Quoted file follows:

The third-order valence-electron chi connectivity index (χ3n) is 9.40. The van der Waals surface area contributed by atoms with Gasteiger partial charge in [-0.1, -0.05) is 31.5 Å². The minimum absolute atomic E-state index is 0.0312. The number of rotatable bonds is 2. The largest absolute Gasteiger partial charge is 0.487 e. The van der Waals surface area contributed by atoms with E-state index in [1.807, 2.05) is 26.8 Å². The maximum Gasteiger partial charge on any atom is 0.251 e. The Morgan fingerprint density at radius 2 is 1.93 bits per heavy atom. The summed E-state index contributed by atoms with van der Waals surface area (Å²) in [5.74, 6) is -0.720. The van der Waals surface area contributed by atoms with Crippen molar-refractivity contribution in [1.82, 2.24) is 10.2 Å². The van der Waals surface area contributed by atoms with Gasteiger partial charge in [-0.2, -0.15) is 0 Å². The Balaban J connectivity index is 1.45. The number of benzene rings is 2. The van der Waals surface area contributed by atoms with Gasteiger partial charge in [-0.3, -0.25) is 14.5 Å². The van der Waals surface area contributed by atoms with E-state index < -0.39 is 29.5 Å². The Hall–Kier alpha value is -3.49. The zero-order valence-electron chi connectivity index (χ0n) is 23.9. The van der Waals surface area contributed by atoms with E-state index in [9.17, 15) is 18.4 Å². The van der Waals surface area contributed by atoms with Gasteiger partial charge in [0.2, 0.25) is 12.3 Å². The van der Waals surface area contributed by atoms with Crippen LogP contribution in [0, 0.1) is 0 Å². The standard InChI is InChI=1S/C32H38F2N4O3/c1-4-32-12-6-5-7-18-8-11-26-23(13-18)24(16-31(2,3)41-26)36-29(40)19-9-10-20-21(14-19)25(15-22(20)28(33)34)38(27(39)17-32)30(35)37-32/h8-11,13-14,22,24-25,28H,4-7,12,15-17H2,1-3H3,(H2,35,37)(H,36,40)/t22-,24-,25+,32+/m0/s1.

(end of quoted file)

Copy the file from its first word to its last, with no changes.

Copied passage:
The third-order valence-electron chi connectivity index (χ3n) is 9.40. The van der Waals surface area contributed by atoms with Gasteiger partial charge in [-0.1, -0.05) is 31.5 Å². The minimum absolute atomic E-state index is 0.0312. The number of rotatable bonds is 2. The largest absolute Gasteiger partial charge is 0.487 e. The van der Waals surface area contributed by atoms with E-state index in [1.807, 2.05) is 26.8 Å². The maximum Gasteiger partial charge on any atom is 0.251 e. The Morgan fingerprint density at radius 2 is 1.93 bits per heavy atom. The summed E-state index contributed by atoms with van der Waals surface area (Å²) in [5.74, 6) is -0.720. The van der Waals surface area contributed by atoms with Crippen molar-refractivity contribution in [1.82, 2.24) is 10.2 Å². The van der Waals surface area contributed by atoms with Gasteiger partial charge in [-0.2, -0.15) is 0 Å². The Balaban J connectivity index is 1.45. The number of benzene rings is 2. The van der Waals surface area contributed by atoms with Gasteiger partial charge in [-0.3, -0.25) is 14.5 Å². The van der Waals surface area contributed by atoms with E-state index < -0.39 is 29.5 Å². The Hall–Kier alpha value is -3.49. The zero-order valence-electron chi connectivity index (χ0n) is 23.9. The van der Waals surface area contributed by atoms with E-state index in [9.17, 15) is 18.4 Å². The van der Waals surface area contributed by atoms with Gasteiger partial charge in [0.2, 0.25) is 12.3 Å². The van der Waals surface area contributed by atoms with Crippen LogP contribution in [0, 0.1) is 0 Å². The standard InChI is InChI=1S/C32H38F2N4O3/c1-4-32-12-6-5-7-18-8-11-26-23(13-18)24(16-31(2,3)41-26)36-29(40)19-9-10-20-21(14-19)25(15-22(20)28(33)34)38(27(39)17-32)30(35)37-32/h8-11,13-14,22,24-25,28H,4-7,12,15-17H2,1-3H3,(H2,35,37)(H,36,40)/t22-,24-,25+,32+/m0/s1.